Consider what other things were happening around you. Are there any specific details that stand out in your mind? Things like: *
The determination of a person suddenly dashing out to rescue someone from being hit by a car. *
The beauty of a leaf falling against a sky lit up by a rainbow after a sun shower. *
The cry of a baby wanting her mother to come and pick her up. *
Think about objects located in relation to where you were. Things to consider include: *
Did your surroundings remind you of any other place in time? *
What was the texture of things around you when you touched them? *
What feelings do the objects evoke in you?
Recall the sights, smells and tastes of an event or memory. Do they remind you of anything? For example: *
The smell of a banquet feast when your cousin was married. *
The sound of a jet engine roaring into action when your boyfriend moved interstate to study. *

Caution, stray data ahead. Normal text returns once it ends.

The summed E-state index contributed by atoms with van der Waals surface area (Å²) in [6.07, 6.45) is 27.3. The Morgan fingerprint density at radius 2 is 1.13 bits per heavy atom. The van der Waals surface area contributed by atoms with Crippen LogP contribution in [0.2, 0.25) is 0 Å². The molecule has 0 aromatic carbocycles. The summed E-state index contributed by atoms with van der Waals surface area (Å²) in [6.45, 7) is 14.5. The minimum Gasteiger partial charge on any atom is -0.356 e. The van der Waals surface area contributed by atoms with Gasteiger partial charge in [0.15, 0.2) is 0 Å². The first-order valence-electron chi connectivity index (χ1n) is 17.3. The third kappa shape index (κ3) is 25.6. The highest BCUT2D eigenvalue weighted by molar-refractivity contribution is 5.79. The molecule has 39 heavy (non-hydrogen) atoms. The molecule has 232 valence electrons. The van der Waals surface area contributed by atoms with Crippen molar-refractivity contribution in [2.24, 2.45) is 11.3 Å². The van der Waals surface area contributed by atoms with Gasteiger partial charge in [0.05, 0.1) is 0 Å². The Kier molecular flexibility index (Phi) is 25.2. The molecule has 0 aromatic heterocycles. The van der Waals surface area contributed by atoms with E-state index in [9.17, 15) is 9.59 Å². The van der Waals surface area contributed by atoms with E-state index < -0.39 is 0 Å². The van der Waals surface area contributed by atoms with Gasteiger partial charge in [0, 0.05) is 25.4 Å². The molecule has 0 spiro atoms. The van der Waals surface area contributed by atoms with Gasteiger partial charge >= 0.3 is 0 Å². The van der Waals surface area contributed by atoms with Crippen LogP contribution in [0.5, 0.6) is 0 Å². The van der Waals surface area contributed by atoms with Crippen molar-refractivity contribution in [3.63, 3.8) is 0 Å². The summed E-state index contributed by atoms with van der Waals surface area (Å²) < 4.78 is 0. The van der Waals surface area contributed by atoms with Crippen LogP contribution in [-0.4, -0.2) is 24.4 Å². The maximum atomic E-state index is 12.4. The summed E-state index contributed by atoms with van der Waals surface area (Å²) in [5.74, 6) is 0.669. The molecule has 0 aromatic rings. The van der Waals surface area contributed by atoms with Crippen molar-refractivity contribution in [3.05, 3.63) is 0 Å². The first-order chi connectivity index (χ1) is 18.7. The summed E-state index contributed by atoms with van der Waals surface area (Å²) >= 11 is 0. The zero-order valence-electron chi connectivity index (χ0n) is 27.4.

The colors of a parade when you had your first sighting of Santa. *
Write down what you were feeling at the time. Feelings are the mechanism through which you can evoke much of the descriptive elements in your essay. *
Determine what you want the reader to feel about what you are writing. What kind of words or images can convey this feeling? *
Use a lot of adjectives. They're the "describing" words. *
Make sure there is enough detail in your essay to create a mental image for the reader. *
Visualize the occasion or memory in your mind and describe. More than many other types of essays, descriptive essays strive to create a deeply involved and vivid experience for the reader. Great descriptive essays achieve this affect not through facts and statistics but by using detailed observations and descriptions. What do you want to describe?
As you get started on your descriptive essay, it's...
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